A Peek Inside My Pantry

Early Spring is described as ‘The Hungry Gap,’ and while this usually refers to the garden, I think it applies to the pantry as well. This is the time of year when the winter’s stores are running low. Out in the garden, the green onions and parsley are just harvestable, but most of the goodness is yet to come. And inside, our pantries are looking pretty bare.

Here is what is left in my pantry. You will notice a variety of years on the labels. While I cannot recommend what others do, I find that my pickles can usually last 3 years just fine. Jams I tend to eat faster, as all that sugar and fruit seem more likely to spoil. Pickles are not only canned, but they are preserved in vinegar, so they seem pretty protected to me. But please, don’t be fool hearty, only eat canned goods with a firm seal and no mold or splotchy discoloration. If you have any doubts, chuck it. Botulism is nothing to mess with.

Anyway, steering away from Botulism and toward the delicious food remaining in my pantry…

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Top shelf – jams and fruits. Sweeties!

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I think these jams will definitely last us the 3 months until strawberries are ready to be picked and jammed and jarred once again.

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Bottom shelf – pickles and tomato sauce. Savories.

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Although I said what I said about how long pickles last, I am thinking that these curried pickles will make their way into the trash. I don’t want to eat them. And it looks like I haven’t wanted to for three years. So off they go.

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These are my crock pickles from this fall. They are not technically Kosher, since a Rabi did not bless them, but my husband let me know that ‘fermented pickles’ did not sound appetizing and asked me to call them something else. Kosher Dills is a term that we are all familiar with and associate with deliciousness, plus, this is how they are made, minus the Rabi.

I am pleased with how these turned out, even if they are not as well loved by my family as the dills I normally can. I liked the crock fermenting process; it was so easy. I would like to ferment more, in a knowledgable and safe way, and am seriously considering buying a book on it. I spent $50 on this big, 5 gallon crock, and while it was great for large batches of pickles, I realize that it is much too large for most batches of vegetables I would ferment for my small family. I will probably just use a big glass jar in the future, even though I love the way the earthenware crocks look. But let’s get real – being an urban homesteader isn’t about looking cool, no matter how much we might want it to be. It’s about doing it. And I can do it just fine in a glass jar.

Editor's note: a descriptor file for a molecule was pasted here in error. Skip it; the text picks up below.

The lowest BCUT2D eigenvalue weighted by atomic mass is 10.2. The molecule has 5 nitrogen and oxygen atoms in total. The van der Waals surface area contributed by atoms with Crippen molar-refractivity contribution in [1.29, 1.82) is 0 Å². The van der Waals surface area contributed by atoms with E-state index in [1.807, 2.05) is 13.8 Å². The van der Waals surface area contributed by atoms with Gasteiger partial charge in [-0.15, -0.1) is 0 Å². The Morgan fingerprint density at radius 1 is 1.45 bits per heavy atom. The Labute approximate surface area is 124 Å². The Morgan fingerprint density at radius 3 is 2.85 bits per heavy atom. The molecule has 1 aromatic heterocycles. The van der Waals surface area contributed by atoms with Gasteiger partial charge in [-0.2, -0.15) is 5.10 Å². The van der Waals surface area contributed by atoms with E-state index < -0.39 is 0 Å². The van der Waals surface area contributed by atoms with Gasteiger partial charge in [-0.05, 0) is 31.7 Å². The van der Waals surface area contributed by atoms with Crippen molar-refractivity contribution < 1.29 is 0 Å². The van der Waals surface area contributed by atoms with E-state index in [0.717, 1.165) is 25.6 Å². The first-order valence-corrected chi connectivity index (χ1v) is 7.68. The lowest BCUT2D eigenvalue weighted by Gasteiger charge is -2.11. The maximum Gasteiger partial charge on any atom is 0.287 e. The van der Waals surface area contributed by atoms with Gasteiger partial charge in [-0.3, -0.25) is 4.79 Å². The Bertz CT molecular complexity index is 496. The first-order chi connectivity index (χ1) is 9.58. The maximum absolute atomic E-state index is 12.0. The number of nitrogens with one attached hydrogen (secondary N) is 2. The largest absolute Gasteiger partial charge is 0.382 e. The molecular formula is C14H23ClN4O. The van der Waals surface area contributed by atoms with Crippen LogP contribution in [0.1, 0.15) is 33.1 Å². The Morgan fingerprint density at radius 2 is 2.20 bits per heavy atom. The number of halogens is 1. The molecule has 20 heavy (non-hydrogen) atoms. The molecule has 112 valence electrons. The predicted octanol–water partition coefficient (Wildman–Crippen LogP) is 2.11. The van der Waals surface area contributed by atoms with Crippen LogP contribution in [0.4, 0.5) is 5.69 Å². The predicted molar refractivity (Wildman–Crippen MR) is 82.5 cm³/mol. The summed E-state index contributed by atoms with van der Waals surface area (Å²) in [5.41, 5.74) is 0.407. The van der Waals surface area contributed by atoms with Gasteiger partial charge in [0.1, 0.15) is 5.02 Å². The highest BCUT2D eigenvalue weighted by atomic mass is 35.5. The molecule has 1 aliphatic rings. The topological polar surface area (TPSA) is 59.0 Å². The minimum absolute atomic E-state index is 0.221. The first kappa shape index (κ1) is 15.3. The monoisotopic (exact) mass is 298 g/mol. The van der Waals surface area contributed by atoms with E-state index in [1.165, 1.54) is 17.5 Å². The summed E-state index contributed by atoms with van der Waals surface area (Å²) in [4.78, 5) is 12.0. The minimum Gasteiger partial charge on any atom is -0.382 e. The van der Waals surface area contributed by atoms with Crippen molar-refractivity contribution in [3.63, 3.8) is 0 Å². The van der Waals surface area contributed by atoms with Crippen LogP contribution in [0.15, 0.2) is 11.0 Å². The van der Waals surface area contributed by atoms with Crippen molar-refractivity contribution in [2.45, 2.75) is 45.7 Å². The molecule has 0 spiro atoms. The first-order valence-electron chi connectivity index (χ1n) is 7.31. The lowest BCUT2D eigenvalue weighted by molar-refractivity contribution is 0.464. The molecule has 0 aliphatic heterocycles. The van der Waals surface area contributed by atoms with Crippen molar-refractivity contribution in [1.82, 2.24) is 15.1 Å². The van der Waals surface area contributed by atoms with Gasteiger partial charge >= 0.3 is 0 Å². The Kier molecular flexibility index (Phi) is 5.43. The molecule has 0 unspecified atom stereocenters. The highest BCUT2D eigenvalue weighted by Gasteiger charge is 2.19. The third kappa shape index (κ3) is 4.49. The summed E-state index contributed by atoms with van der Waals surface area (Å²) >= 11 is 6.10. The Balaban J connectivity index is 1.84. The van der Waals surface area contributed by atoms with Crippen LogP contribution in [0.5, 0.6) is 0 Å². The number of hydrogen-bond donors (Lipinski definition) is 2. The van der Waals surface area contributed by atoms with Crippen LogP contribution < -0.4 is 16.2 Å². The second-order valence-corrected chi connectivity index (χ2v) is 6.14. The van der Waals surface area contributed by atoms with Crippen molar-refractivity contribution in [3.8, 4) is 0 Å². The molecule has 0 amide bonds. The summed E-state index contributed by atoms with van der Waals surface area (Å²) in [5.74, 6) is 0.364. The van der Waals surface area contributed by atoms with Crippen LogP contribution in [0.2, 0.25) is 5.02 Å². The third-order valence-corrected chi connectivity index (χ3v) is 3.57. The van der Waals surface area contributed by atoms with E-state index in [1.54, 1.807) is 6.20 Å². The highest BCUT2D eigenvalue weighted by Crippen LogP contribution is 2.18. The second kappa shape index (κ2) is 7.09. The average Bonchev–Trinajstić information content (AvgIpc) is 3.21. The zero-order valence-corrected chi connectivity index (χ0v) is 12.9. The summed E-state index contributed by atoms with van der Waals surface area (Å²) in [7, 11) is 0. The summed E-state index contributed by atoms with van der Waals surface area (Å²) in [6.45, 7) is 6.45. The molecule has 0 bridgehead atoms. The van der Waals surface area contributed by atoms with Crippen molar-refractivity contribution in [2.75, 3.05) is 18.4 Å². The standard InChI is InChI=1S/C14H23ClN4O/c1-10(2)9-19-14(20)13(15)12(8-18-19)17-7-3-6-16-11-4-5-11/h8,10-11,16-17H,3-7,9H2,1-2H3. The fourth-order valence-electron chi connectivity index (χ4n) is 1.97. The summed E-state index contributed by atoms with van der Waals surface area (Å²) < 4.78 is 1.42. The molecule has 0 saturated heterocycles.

Moving on…

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This pickle also is not a favorite of mine. I’ll have to ‘gift’ it to a friend. Really it would be like charity if someone would take it. I do not like how the brine turned out at all.

It also shows how some of what is left in the pantry at this time of year may be left there for a reason.

And so there you have it. My pantry is low, but my hopes are high. With one friend determined to go to Sauvie’s Island every other week this summer, and another friend determined to plan big canning get togethers, I hope that I will be able to provide well for my family in the year to come.

Next week I will add 24+ jars of pickled veggies to this lovely pantry. And so it begins again.

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About Erin O'Neill

Hi, my name is Erin O'Neill. I am a part time urban homesteader and a full time homemaker and new mom. I enjoy canning my own food, crafting, raising chickens and working my bit of land. This blog is for anyone who wants to hear about the day to day struggles and successes of incorporating the old ways of life back into today's busy world.
This entry was posted in canning, pantry, preserving, thrifty. Bookmark the permalink.

3 Responses to A Peek Inside My Pantry

  1. agentlabroad says:

    2. I have a book on canning and preserving in kindle format that you can have if we can exchange e-mails..
    3. Sugar is a great preservative, and why we have jam in the first place. Before pressure cookers, sugar, and earlier honey, was a reliable way to keep things.
    4. A super interesting article by one of my favorite food theory authors about the ages of canned goods, and how sometimes aging your canned goods is best. (Just of course, watch out for bulging lids, a sure sign of botulism, and it isn’t terribly safe to fool with garlic too much on your own.)
    http://www.slate.com/articles/life/food/2013/03/aging_canned_goods_why_time_and_heat_can_make_your_canned_tuna_and_spam.html

  2. Tilly Frueh says:

    I love to see what other people have in their pantry. If I ever get enough shelf space to put all the jars I have in boxes on actual shelves, I’ll have to think about posting pictures on my blog. I have been busy all winter canning. I never thought that canning season extended beyond fall, but found so many things to can, it’s kept me busy from January on. I too have jars in my pantry from varying years. I have never had a problem with jams/jellies going “bad” other than the sugars crystalizing after five or more years (I had a bumper crop of strawberries one year and made way too much strawberry jelly). I don’t give it to others though because they tend to get scared by the dates. Great post. I enjoy your blog very much.

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